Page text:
and found a home in the residence of Col. Peter Fritz. Here he remained until his wound was so far healed as to render it possible for him to return, in April, 1863, to his regiment, although against the advice of his physician. From July, 1863, to March, 1864, his headquarters were near Portsmouth, Virginia. The brigade with which he was connected saw much hard service during this period. From the time of his return to the front, until his final return home, he was in command of either a brigade, division, or post. He relieved General Smith at Yorktown, in March, 1864, and was placed in command of that post, consisting of Yorktown, Gloucester Point, and Williamsburg. This was a position of grav(e responsibility, and his appointment to which was an indication of the place which he held in the esteem of his superior officers. Subsequently he took part in the battles in front of Petersburg, Virginia. While thus engaged he was attacked by his old complaint, and once more so completely prostrated that the only hope of saving his life was to remove him to his home in Providence. While confined by his sickness, his term of service expired, and he was mustered out of the service October 15, 1864. 'Of no officer,' says Hon. J. R. Bartlett, 'sent by Rhode Island to the field, has she reason to be more proud than of Colonel Steere. Through the entire three years of service, during which he filled the various positions of captain, lieutenant-colonel, colonel, brigadier-general, and department commander, he made the record of a brave and efficient officer.' Colonel Steere removed to Johnston in 1868, where he was appointed postmaster, holding the office till his death."
He married, first, Lucy Stoddard. Their daughter, Lucy P., born 1838, married, October 7, 1856, Arnold L. Potter, and died December 25, 1869. He married, second, 1862, Amanda Butts; and third, Emily C. Jackson.
672 I. Esther, b. in Burrillville January, 1825; m. Philip T. Harris, b. in Cranston 1824. They
resided in Smithfield and Centerdale, R. I.
Children: Ellen A., 1848; d. 1869. Thomas N., b. 1848, November 25, 1849.
673 II. Benoni, b. in Burrillville; m. Mary McIntyre. He was killed at the Battle of Fredericks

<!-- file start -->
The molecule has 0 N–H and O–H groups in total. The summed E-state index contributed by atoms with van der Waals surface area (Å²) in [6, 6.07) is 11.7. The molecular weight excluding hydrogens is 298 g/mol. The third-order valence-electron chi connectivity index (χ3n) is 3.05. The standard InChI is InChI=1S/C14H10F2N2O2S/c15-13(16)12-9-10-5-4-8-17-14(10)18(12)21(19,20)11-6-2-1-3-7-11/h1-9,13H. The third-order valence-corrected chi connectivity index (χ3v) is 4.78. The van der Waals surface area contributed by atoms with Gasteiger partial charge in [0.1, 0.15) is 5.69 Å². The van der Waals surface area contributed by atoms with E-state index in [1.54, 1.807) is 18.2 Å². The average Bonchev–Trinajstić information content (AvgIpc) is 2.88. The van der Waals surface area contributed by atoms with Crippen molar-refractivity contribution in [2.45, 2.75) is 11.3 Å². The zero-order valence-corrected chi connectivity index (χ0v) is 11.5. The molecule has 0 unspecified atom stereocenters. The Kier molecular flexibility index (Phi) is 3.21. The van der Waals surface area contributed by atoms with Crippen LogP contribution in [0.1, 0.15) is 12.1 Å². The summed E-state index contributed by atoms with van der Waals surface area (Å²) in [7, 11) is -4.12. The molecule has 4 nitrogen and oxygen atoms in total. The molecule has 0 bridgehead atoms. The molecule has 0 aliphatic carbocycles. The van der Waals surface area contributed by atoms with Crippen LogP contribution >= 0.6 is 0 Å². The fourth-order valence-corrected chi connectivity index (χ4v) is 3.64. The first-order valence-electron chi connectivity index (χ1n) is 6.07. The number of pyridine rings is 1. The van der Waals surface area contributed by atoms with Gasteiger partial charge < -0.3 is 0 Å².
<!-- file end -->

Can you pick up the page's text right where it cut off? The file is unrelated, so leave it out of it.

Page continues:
burg, ce. 28 years.
674 III. Mary Jane, m. David Baker.
Children: Emma, Addie, John, and Edna.
675 IV. Sarah, b. 1837 ; d. March 30, 1864, ce. 26 years and 8 months.
676 V. Lydia, in Burrillville; m. David Dines; d. in Whitinsville, Mass.
677 VI. Almira, b. 1844; m. Robert Kennedy, s. p.; d. in Johnston in 1881, ce. 37 years.
Willard Steere, son of Zebedee (98), grandson of Enoch (32), was born in
1796. He married Logee. They lived in Providence, also at Burrillville,
where he died.
678 I. Emeline.
679 II. Charles.
680 III. Willard.
681 IV. Mary.
Major Asa Steere, son of Zebedee (98), grandson of Enoch (32). was born April 19, 1802. He married Susan Burlingame, who was born September 26, 1804. He lived in North Providence, at Centerdale, for over fifty years. In the years 1827, 1829, and 1832, he bought several lots of land in that neighborhood from James Angell and Nathaniel Angell.* He died May 6, 1852; she died June 11, 1879.
682 I. Mary, b. April 29, 1825 ; m., May 26, 1844, Darwin L. Mowry, b. January 13, 1820, and
resides in Providence.
Children: Mary J., d. young; Isabella, d. young; Florine H.
683 II. Catherine, m., 1st, Thomas Davis; 2d, B. F. Whipple.
684 III. Elizabeth, m. William Cunliff, and lives in Providence.
Child: Truman A.
* North Providence Records, vol. 5, pp. 356, 552, 653.
Hon. Alanson Steere, son of Hosea (102), grandson of Noah (33), was born in Glocester September 2, 1810. He attended the common schools in his native town, and at the age of sixteen began to serve as apprentice to his father, as a millwright, with whom he worked till about 1834, when he engaged in the same business on his own account. In 1838, in company with his brother, Otis Steere, he began the manufacture of cotton yarn at Kent's Corner, in the town of Scituate, where they continued in business until 1848, when they leased for ten years the Brown Mill in Johnston for the purpose of manufacturing cotton sheetings. In 1852 they cancelled the lease of this mill, and removed to Chepachet, where they were engaged in the weaving of print-cloths until 1857. Afterward they went to Rockland, where they carried on the manufacture of the same line of goods as at Chepachet. In 1863 the firm of A. & O. Steere dissolved, the senior partner continuing the business with the assistance of his two sons Hiram and Byron L. In 1865 he bought the Rockland Mill and also leased the Red Mill near by, both of which he carried on in his own name until 1876. At that date he took his son Byron L. into the business, and the firm name has since been A. Steere & Son. In 1881 he built an addition to his Rockland mill. Over eight thousand spindles are operated in these mills. Since i860 Mr. Steere has had one sixth interest in the Ponagansett Mill, which runs six thousand spindles.
Mr. Steere was for several years president of the Town Council of Scituate, and was state senator from 1865 to 1869. He is an advocate of total abstinence, and is connected with the Sons of Temperance. He is also a member of the Masonic order and treasurer of Hamilton Lodge.
Mr. Steere married, February 14, 1836, Julia Westcott, daughter of Jeremiah and Olive (Burlingame) Westcott of Coventry, R. I., who was born December 14, 1812. She died April 8, 1887.
685 I. Sarah Frances.
686 II. Hiram, b. 1843 ; m., May 23, 1863, Elizabeth A. Bishop, dau. of Richard and Mahala
(Round) Bishop. He was a member of the General Assembly in 1870 and 1871. He d. June 20, 1872.
Children: Ina V., Vivian M., and Lulu B.
687 III. Byron L.
Abel Steere, son of Elisha (109), grandson of John (34), was born in Glocester April 29, 1791. He married, September 11, 1817, Almira Booth, who was